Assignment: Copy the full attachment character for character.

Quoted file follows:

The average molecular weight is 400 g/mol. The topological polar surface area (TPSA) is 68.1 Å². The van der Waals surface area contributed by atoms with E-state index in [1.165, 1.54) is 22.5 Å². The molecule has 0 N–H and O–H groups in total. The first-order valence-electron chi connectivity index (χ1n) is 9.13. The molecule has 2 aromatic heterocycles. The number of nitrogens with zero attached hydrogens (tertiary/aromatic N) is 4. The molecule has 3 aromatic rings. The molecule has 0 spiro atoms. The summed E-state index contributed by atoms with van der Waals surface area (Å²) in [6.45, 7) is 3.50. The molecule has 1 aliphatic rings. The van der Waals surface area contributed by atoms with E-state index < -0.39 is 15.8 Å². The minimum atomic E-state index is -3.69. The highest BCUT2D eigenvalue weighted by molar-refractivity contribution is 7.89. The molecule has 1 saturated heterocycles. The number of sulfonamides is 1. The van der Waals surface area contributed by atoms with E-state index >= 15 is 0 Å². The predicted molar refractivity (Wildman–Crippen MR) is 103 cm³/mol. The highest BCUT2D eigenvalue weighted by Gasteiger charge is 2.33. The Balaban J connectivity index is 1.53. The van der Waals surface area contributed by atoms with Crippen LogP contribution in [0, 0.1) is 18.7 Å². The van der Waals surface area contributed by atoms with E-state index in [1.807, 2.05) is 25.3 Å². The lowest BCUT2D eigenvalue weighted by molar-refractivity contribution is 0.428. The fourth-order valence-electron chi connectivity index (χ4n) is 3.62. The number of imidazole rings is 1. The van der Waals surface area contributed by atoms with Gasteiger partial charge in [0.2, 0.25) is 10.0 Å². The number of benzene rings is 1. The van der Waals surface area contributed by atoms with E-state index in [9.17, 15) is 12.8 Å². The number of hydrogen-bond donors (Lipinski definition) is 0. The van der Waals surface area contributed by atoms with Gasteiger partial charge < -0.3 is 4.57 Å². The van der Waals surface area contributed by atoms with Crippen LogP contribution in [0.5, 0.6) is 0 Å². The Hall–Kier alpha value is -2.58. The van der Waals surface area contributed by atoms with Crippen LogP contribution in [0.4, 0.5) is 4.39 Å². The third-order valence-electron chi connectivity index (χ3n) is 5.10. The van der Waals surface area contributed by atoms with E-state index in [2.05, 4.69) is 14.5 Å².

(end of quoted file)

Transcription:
The average molecular weight is 400 g/mol. The topological polar surface area (TPSA) is 68.1 Å². The van der Waals surface area contributed by atoms with E-state index in [1.165, 1.54) is 22.5 Å². The molecule has 0 N–H and O–H groups in total. The first-order valence-electron chi connectivity index (χ1n) is 9.13. The molecule has 2 aromatic heterocycles. The number of nitrogens with zero attached hydrogens (tertiary/aromatic N) is 4. The molecule has 3 aromatic rings. The molecule has 0 spiro atoms. The summed E-state index contributed by atoms with van der Waals surface area (Å²) in [6.45, 7) is 3.50. The molecule has 1 aliphatic rings. The van der Waals surface area contributed by atoms with E-state index < -0.39 is 15.8 Å². The minimum atomic E-state index is -3.69. The highest BCUT2D eigenvalue weighted by molar-refractivity contribution is 7.89. The molecule has 1 saturated heterocycles. The number of sulfonamides is 1. The van der Waals surface area contributed by atoms with E-state index >= 15 is 0 Å². The predicted molar refractivity (Wildman–Crippen MR) is 103 cm³/mol. The highest BCUT2D eigenvalue weighted by Gasteiger charge is 2.33. The Balaban J connectivity index is 1.53. The van der Waals surface area contributed by atoms with Crippen LogP contribution in [0, 0.1) is 18.7 Å². The van der Waals surface area contributed by atoms with E-state index in [1.807, 2.05) is 25.3 Å². The lowest BCUT2D eigenvalue weighted by molar-refractivity contribution is 0.428. The fourth-order valence-electron chi connectivity index (χ4n) is 3.62. The number of imidazole rings is 1. The van der Waals surface area contributed by atoms with Gasteiger partial charge in [0.2, 0.25) is 10.0 Å². The number of benzene rings is 1. The van der Waals surface area contributed by atoms with E-state index in [9.17, 15) is 12.8 Å². The number of hydrogen-bond donors (Lipinski definition) is 0. The van der Waals surface area contributed by atoms with Gasteiger partial charge < -0.3 is 4.57 Å². The van der Waals surface area contributed by atoms with Crippen LogP contribution in [0.5, 0.6) is 0 Å². The Hall–Kier alpha value is -2.58. The van der Waals surface area contributed by atoms with Crippen LogP contribution in [0.4, 0.5) is 4.39 Å². The third-order valence-electron chi connectivity index (χ3n) is 5.10. The van der Waals surface area contributed by atoms with E-state index in [2.05, 4.69) is 14.5 Å².